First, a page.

Review – Orbiting Jupiter

30335557Title: Orbiting Jupiter
 Gary D. Schmidt
Published by: Andersen Press
Publication date: 2nd March 2017
Pages: 192, paperback
Genre: YA, contemporary

A heartbreaking story, narrated by twelve-year-old Jack, whose family is caring for fourteen-year-old Joseph. Joseph is misunderstood. He was incarcerated for trying to kill a teacher. Or so the rumours say. But Jack and his family see something others in town don’t want to.
What’s more, Joseph has a daughter he’s never seen. The two boys go on a journey through the bitter Maine winter to help Joseph find his baby – no matter the cost.


I was intrigued by this book as soon as I read the blurb for the first time, and I knew it would be quite different from the other books I read. Once I started, I was so absorbed in this book that I finished it in virtually one sitting; I could hardly turn the pages fast enough!

I adored the writing style in this book – I thought is was very engaging, and it really put across the voice of Jack, who is only twelve years old. It was also so interesting to follow the story, which was told from Jack’s perspective but really about Joseph; we get to see Joseph develop and grow with his new foster family, and Jack offers a very detailed view as to how he treated by the teachers and pupils once he started school.

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Review – Troublemakers

32310970Title: Troublemakers
Catherine Barter
Published by: Andersen Press
Publication date: 1st June 2017
Pages: 384, paperback
Genre: young adult, contemporary, political

‘In three years I will be able to vote and I will still have less power than I did at the moment that I saw that email, which was such a tiny thing but look what happened.’

Fifteen-year-old Alena never really knew her political activist mother, who died when she was a baby. She has grown up with her older half-brother Danny and his boyfriend Nick in the east end of London. Now the area is threatened by a bomber who has been leaving explosive devices in supermarkets. It is only a matter of time before a bomb goes off.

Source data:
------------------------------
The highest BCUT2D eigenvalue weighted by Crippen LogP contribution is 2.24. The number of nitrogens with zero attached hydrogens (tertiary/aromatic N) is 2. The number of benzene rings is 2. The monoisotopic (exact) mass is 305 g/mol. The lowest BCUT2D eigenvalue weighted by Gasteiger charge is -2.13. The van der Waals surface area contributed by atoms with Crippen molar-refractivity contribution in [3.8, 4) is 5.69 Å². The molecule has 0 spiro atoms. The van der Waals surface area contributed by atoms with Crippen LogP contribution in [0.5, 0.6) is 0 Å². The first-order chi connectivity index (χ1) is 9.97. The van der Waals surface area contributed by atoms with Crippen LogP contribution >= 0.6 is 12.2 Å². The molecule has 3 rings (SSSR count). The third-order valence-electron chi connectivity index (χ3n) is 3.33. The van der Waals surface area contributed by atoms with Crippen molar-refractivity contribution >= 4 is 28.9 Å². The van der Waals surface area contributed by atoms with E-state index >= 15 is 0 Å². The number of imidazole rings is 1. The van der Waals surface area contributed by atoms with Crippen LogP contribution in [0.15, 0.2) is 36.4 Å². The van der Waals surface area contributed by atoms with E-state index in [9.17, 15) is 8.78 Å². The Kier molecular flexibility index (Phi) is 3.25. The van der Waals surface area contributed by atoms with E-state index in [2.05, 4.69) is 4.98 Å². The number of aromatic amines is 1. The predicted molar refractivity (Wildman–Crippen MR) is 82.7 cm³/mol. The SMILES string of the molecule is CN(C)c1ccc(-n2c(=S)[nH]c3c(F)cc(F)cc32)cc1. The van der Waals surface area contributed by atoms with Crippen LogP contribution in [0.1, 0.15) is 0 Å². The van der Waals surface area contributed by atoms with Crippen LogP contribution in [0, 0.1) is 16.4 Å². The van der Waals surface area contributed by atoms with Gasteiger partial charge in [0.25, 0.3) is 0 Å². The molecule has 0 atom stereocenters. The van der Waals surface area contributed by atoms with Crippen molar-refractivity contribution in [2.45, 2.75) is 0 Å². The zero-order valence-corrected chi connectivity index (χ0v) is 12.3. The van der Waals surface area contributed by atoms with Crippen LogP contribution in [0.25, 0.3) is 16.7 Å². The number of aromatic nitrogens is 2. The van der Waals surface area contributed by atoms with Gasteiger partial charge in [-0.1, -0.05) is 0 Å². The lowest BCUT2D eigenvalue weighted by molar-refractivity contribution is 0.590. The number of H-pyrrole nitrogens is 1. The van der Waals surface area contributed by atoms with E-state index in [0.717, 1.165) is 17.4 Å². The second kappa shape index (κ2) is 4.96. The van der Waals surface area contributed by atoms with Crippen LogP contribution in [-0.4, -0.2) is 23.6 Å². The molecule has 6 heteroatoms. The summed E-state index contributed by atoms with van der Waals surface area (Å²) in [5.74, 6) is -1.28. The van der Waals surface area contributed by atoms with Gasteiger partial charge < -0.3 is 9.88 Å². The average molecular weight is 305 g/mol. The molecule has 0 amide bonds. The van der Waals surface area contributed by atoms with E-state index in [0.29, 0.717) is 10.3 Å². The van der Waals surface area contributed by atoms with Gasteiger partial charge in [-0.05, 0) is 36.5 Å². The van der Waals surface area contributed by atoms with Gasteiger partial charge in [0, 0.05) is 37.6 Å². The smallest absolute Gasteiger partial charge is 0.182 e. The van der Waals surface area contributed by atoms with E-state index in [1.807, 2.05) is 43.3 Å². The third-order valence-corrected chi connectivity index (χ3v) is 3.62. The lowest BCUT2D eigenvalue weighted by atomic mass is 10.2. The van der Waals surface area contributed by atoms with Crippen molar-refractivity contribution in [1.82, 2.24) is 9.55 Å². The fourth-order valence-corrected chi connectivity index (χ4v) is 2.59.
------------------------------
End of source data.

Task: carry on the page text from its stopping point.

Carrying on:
Against this increasingly fearful backdrop, Alena seeks to discover more about her past, while Danny takes a job working for a controversial politician. As her family life implodes, and the threat to Londoners mounts, Alena starts getting into trouble. Then she does something truly rebellious.

A searing, heartbreaking coming-of-age tale for fans of Lisa Williamson, Jenny Downham and Sarah Crossan.


Troublemakers is one of those books I have been hearing about for a long time, and looked forward to reading. I eventually managed to read it a few weeks ago, and I absolutely adored it – the writing, the characters, the plot. This book is totally FAB.

I thought that Alena was really well characterised – I was her age not too long ago, and I thought she was written in such a realistic way. She had just the right amount of angsty-teenager and annoying-younger-sister to make her seem like a real fifteen-year-old, but not so much that she became annoying. This was so lovely to read, as I think that often teenagers are portrayed as a little too mature in YA.

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A Very Big June Book Haul


This month was a bit crazy in terms of books – I bought more than I usually do, and I was given a whole lot. So I have this beautiful pile of new books, some of which I have already read over the course of June!

First of all, my sister Jess and I were sent two books by our friend Grace (because she’s fab, OK?) which were The Call by Peadar Ó Guilín and The Loneliest Girl In The Universe by Lauren JamesThe Call is about a fantasy world where all teenagers are ‘Called’ at some point before they reach adulthood; when this happens, they are sent into the Grey Land, before returning to the normal world three minutes later. Most die, and in this story the main characters are fighting to protect themselves from both this fantastical enemy, and ones within their own school (I read this book this month and was absolutely hooked). The Loneliest Girl In The Universe is the story of a boy and a girl, alone on separate spaceships travelling to a new planet; the two communicate via email, and slowly fall in love. This sounds adorable, and I love Lauren James’ writing, so I am so excited to read this!

As some of you know, I did a week working at Gallic Books in London, and they were super lovely and gave me a number of their titles to read, such as Murder on the Eiffel Tower by Claude Izner, which is about a young bookseller who tries to solve the mystery of a woman who dropped dead on the Eiffel Tower; Hector and the Search For Happiness by Francois Lelord, the story of a psychiatrist who takes a trip around the world to discover true happiness. I was also given an ARC of Green Lion by Henrietta Rose-Innes, which is a story set in Cape Town about a man and the last black-maned lioness in the world. Next I was given a copy of The Suicide Shop by Jean Teulé; in this story, set in the future, many people have lost the will to live, and have turned to The Suicide Shop as the answer to their troubles (I think this sounds particularly interesting). The final two books I read during my time at Gallic Books: The Portrait by Antoine Laurain and The Threat Level Remains Severe by Rowena MacDonald, both of which I enjoyed immensely.

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